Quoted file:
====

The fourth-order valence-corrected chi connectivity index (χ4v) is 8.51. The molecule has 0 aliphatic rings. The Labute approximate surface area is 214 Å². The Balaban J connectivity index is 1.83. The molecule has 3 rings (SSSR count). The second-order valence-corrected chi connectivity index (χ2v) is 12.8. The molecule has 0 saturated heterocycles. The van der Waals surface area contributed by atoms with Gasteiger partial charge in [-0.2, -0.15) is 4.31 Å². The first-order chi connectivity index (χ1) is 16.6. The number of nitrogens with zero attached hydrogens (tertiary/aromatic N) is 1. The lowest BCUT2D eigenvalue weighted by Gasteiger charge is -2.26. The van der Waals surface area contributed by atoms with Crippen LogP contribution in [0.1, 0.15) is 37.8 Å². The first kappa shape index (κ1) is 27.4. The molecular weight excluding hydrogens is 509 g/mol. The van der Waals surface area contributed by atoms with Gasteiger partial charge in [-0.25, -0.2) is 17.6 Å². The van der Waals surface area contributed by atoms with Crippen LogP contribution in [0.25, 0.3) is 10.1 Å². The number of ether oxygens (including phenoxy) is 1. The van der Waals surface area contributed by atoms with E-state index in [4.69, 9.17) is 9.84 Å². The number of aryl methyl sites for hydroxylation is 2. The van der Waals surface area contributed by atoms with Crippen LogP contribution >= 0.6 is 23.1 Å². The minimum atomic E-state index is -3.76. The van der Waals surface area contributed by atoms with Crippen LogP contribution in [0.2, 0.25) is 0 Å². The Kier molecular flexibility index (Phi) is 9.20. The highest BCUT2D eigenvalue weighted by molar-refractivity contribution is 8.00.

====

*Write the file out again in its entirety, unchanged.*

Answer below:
The fourth-order valence-corrected chi connectivity index (χ4v) is 8.51. The molecule has 0 aliphatic rings. The Labute approximate surface area is 214 Å². The Balaban J connectivity index is 1.83. The molecule has 3 rings (SSSR count). The second-order valence-corrected chi connectivity index (χ2v) is 12.8. The molecule has 0 saturated heterocycles. The van der Waals surface area contributed by atoms with Gasteiger partial charge in [-0.2, -0.15) is 4.31 Å². The first-order chi connectivity index (χ1) is 16.6. The number of nitrogens with zero attached hydrogens (tertiary/aromatic N) is 1. The lowest BCUT2D eigenvalue weighted by Gasteiger charge is -2.26. The van der Waals surface area contributed by atoms with Crippen LogP contribution in [0.1, 0.15) is 37.8 Å². The first kappa shape index (κ1) is 27.4. The molecular weight excluding hydrogens is 509 g/mol. The van der Waals surface area contributed by atoms with Gasteiger partial charge in [-0.25, -0.2) is 17.6 Å². The van der Waals surface area contributed by atoms with Crippen LogP contribution in [0.25, 0.3) is 10.1 Å². The number of ether oxygens (including phenoxy) is 1. The van der Waals surface area contributed by atoms with E-state index in [4.69, 9.17) is 9.84 Å². The number of aryl methyl sites for hydroxylation is 2. The van der Waals surface area contributed by atoms with Crippen LogP contribution >= 0.6 is 23.1 Å². The minimum atomic E-state index is -3.76. The van der Waals surface area contributed by atoms with Crippen LogP contribution in [0.2, 0.25) is 0 Å². The Kier molecular flexibility index (Phi) is 9.20. The highest BCUT2D eigenvalue weighted by molar-refractivity contribution is 8.00.